Understanding Optimal Feature Transfer via a Fine-Grained Bias-Variance Analysis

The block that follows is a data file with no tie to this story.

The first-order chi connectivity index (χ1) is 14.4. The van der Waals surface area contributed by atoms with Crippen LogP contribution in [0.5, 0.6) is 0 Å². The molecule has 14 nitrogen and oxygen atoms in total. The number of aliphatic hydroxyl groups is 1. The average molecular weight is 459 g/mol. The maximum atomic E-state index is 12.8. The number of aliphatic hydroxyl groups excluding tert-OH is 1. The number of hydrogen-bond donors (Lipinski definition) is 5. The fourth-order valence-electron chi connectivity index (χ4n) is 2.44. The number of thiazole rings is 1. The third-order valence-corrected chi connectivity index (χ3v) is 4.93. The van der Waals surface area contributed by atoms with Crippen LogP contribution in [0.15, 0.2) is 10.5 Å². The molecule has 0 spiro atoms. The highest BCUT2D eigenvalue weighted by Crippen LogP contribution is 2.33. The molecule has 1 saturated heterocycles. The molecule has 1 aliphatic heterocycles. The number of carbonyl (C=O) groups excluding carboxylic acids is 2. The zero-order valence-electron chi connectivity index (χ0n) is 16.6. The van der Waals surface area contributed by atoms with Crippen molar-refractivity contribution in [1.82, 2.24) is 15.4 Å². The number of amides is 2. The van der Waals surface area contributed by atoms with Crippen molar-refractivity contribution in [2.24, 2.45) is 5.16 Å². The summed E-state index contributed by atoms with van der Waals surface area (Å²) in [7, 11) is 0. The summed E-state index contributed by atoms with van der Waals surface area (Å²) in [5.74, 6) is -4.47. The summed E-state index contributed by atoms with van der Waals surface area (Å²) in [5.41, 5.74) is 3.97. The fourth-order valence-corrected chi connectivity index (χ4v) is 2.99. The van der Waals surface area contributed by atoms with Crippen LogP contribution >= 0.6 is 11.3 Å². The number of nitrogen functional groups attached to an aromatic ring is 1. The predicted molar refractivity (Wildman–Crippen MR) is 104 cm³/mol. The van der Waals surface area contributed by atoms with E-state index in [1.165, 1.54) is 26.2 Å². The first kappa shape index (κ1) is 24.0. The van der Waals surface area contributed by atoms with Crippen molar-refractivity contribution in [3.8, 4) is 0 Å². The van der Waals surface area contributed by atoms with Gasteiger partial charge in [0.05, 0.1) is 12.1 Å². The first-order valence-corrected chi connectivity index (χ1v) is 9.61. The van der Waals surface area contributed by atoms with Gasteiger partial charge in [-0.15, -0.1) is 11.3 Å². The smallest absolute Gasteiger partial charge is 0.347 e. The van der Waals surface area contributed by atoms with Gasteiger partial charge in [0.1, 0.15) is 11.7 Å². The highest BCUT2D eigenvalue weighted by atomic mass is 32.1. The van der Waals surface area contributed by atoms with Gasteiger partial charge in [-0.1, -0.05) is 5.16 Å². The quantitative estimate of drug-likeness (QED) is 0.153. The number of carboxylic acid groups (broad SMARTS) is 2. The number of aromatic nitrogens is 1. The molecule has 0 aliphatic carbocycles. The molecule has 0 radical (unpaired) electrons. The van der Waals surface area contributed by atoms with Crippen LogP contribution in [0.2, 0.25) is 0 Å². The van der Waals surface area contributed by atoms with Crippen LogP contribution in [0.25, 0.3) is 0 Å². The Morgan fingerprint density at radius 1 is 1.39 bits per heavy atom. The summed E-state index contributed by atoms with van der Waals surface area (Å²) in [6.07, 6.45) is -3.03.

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In the transfer learning paradigm models learn useful representations (or features) during a data-rich pretraining stage, and then use the pretrained representation to improve model performance on data-scarce downstream tasks. In this work, we explore transfer learning with the goal of optimizing downstream performance. We introduce a simple linear model that takes as input an arbitrary pretrained feature transform. We derive exact asymptotics of the downstream risk and its fine-grained bias-variance decomposition. Our finding suggests that using the ground-truth featurization can result in "double-divergence" of the asymptotic risk, indicating that it is not necessarily optimal for downstream performance. We then identify the optimal pretrained representation by minimizing the asymptotic downstream risk averaged over an ensemble of downstream tasks. Our analysis reveals the relative importance of learning the task-relevant features and structures in the data covariates and characterizes how each contributes to controlling the downstream risk from a bias-variance perspective. Moreover, we uncover a phase transition phenomenon where the optimal pretrained representation transitions from hard to soft selection of relevant features and discuss its connection to principal component regression.
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